By Stu Sjouwerman
Since the very dawn of organized phishing attacks, the bad guys have recognized the power of exploiting trusted brands and online services. Our original experience with phishing was defined by spoofed emails purporting to hail from popular banks. Their objective was simple: trick users into coughing up their online banking credentials with convincingly branded emails and fake login pages.
It’s a technique that has kept on giving, long after the bad guys scaled their ambitions beyond merely draining the bank accounts of individual marks. Perhaps the most infamous phishing email of all time — the John Podesta phish that was exploited by the Russians in the 2016 U.S. presidential election — spoofed a common Google security notification email that has likely been seen by millions of users. By trading on the good names of established companies and leveraging users’ trust in their offerings, the bad guys can effectively hide malicious content in plain sight.
In the vast majority of cases, the bad guys leverage the power of brands by simply spoofing the emails and web pages of trusted brands and online services. They may do it more or less well. And the resulting emails and web pages range from utterly convincing to barely believable.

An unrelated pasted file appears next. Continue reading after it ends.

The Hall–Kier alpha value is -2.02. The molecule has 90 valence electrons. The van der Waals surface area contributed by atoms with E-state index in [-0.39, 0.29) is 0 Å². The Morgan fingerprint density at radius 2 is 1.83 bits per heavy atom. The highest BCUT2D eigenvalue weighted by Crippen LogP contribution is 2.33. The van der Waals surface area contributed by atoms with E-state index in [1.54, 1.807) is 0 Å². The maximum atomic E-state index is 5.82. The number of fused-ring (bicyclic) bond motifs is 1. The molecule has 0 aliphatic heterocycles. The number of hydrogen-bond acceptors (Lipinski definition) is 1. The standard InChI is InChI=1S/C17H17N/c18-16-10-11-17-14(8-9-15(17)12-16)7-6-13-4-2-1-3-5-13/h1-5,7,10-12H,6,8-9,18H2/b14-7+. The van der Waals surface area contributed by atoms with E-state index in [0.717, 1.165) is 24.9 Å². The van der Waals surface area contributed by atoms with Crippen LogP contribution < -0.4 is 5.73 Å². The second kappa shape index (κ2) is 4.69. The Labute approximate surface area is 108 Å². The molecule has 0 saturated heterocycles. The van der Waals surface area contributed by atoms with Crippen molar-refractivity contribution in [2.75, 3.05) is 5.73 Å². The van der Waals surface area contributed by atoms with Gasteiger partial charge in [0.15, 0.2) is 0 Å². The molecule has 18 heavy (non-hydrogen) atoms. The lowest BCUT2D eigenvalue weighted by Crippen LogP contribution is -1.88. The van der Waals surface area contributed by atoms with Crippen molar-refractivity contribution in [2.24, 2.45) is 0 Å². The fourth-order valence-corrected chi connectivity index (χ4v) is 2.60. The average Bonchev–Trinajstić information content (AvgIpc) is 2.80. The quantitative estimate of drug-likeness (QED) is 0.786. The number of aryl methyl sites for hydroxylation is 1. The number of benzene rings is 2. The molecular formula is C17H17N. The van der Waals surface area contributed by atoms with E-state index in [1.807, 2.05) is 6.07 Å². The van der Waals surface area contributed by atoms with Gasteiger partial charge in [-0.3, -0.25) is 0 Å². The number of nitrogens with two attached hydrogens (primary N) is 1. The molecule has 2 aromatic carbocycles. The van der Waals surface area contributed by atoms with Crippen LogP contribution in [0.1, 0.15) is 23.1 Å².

When Faking It is No Longer Making It
At the end of the day, though, those spoofed emails and web pages are still fake. More and more the bad guys are discovering that clever fakes aren’t cutting it anymore. Not only are users getting more savvy, anti-virus and Exchange security services have become more sophisticated and capable in their ability to identify spoofs.
Phishing campaigns that rely on spoofed emails and web pages can fail for a number of reasons:
- headers reveal the true origin of malicious emails
- email subjects and body content are fatally flawed in terms of format and textual content
- embedded links tip off users and security software to the true destination of apparently innocuous URLs
- hosted content (and the host itself) offer tell-tale clues that everything is not as it seems
Here is a fairly typical spoofed Dropbox phishing email, which is littered with clues that should tip off attentive users that this is not a real Dropbox email:
The problems begin with the From: line, which uses an aol.com email address instead of the standard no-reply.dropbox.com. The problems continue with the awkward attempt to shoehorn the “via Dropbox” (with the parentheses misplaced) into the Subject: line instead of the From: line. The formatting and arrangement of items in the body contain still more clues, including the inexplicable use of Adobe PDF icons and file names.
Even users who don’t bother to hover their mouse over the link should recognize that something is amiss once their browsers open to this landing page: